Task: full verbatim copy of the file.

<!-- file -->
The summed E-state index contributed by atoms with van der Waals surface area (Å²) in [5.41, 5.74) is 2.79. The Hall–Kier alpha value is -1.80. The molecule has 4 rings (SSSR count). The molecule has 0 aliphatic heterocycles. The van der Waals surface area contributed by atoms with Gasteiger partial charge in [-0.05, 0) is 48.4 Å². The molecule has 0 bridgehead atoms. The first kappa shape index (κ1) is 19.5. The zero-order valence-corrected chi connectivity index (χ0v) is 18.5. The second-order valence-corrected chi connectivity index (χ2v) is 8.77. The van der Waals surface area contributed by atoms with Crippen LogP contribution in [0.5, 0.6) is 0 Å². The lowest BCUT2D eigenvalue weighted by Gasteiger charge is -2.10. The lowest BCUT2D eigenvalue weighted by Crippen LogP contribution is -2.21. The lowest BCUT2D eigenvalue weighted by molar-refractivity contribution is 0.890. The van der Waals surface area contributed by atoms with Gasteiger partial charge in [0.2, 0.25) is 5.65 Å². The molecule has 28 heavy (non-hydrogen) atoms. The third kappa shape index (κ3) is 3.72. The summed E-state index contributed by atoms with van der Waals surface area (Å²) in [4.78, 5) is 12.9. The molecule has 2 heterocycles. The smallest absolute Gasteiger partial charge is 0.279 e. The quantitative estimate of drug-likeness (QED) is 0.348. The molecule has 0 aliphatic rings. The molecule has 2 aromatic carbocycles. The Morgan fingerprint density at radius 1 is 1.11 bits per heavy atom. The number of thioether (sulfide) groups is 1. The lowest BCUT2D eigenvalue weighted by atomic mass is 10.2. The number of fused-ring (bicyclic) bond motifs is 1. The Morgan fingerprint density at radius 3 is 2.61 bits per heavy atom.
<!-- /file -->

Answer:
The summed E-state index contributed by atoms with van der Waals surface area (Å²) in [5.41, 5.74) is 2.79. The Hall–Kier alpha value is -1.80. The molecule has 4 rings (SSSR count). The molecule has 0 aliphatic heterocycles. The van der Waals surface area contributed by atoms with Gasteiger partial charge in [-0.05, 0) is 48.4 Å². The molecule has 0 bridgehead atoms. The first kappa shape index (κ1) is 19.5. The zero-order valence-corrected chi connectivity index (χ0v) is 18.5. The second-order valence-corrected chi connectivity index (χ2v) is 8.77. The van der Waals surface area contributed by atoms with Crippen LogP contribution in [0.5, 0.6) is 0 Å². The lowest BCUT2D eigenvalue weighted by Gasteiger charge is -2.10. The lowest BCUT2D eigenvalue weighted by Crippen LogP contribution is -2.21. The lowest BCUT2D eigenvalue weighted by molar-refractivity contribution is 0.890. The van der Waals surface area contributed by atoms with Gasteiger partial charge in [0.2, 0.25) is 5.65 Å². The molecule has 28 heavy (non-hydrogen) atoms. The third kappa shape index (κ3) is 3.72. The summed E-state index contributed by atoms with van der Waals surface area (Å²) in [4.78, 5) is 12.9. The molecule has 2 heterocycles. The smallest absolute Gasteiger partial charge is 0.279 e. The quantitative estimate of drug-likeness (QED) is 0.348. The molecule has 0 aliphatic rings. The molecule has 2 aromatic carbocycles. The Morgan fingerprint density at radius 1 is 1.11 bits per heavy atom. The number of thioether (sulfide) groups is 1. The lowest BCUT2D eigenvalue weighted by atomic mass is 10.2. The number of fused-ring (bicyclic) bond motifs is 1. The Morgan fingerprint density at radius 3 is 2.61 bits per heavy atom.